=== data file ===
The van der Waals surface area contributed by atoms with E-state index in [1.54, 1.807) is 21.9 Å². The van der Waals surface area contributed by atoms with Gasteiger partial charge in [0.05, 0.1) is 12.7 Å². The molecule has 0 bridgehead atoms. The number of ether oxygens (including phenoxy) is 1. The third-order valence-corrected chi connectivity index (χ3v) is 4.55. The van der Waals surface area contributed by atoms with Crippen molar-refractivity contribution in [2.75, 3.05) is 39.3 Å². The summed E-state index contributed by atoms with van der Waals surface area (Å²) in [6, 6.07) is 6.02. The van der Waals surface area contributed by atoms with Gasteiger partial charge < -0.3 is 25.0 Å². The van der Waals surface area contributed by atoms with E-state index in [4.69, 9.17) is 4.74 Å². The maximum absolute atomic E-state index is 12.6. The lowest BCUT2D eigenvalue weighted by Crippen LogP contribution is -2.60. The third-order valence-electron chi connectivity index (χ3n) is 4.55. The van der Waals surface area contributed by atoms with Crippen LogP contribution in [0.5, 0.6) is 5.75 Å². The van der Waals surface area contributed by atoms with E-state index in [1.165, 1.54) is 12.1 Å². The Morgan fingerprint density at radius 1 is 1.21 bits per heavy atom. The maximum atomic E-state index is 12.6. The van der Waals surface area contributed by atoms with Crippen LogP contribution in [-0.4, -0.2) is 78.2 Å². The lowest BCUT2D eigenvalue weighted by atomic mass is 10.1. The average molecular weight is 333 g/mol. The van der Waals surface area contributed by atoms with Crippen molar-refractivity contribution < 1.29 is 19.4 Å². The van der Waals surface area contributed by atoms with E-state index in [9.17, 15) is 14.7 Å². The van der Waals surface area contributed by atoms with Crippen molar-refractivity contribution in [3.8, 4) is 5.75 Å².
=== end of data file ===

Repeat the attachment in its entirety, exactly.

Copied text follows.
The van der Waals surface area contributed by atoms with E-state index in [1.54, 1.807) is 21.9 Å². The van der Waals surface area contributed by atoms with Gasteiger partial charge in [0.05, 0.1) is 12.7 Å². The molecule has 0 bridgehead atoms. The number of ether oxygens (including phenoxy) is 1. The third-order valence-corrected chi connectivity index (χ3v) is 4.55. The van der Waals surface area contributed by atoms with Crippen molar-refractivity contribution in [2.75, 3.05) is 39.3 Å². The summed E-state index contributed by atoms with van der Waals surface area (Å²) in [6, 6.07) is 6.02. The van der Waals surface area contributed by atoms with Gasteiger partial charge < -0.3 is 25.0 Å². The van der Waals surface area contributed by atoms with E-state index in [4.69, 9.17) is 4.74 Å². The maximum absolute atomic E-state index is 12.6. The lowest BCUT2D eigenvalue weighted by Crippen LogP contribution is -2.60. The third-order valence-electron chi connectivity index (χ3n) is 4.55. The van der Waals surface area contributed by atoms with Crippen LogP contribution in [0.5, 0.6) is 5.75 Å². The van der Waals surface area contributed by atoms with E-state index in [1.165, 1.54) is 12.1 Å². The Morgan fingerprint density at radius 1 is 1.21 bits per heavy atom. The maximum atomic E-state index is 12.6. The van der Waals surface area contributed by atoms with Crippen LogP contribution in [-0.4, -0.2) is 78.2 Å². The lowest BCUT2D eigenvalue weighted by atomic mass is 10.1. The average molecular weight is 333 g/mol. The van der Waals surface area contributed by atoms with Crippen molar-refractivity contribution < 1.29 is 19.4 Å². The van der Waals surface area contributed by atoms with E-state index in [9.17, 15) is 14.7 Å². The van der Waals surface area contributed by atoms with Crippen molar-refractivity contribution in [3.8, 4) is 5.75 Å².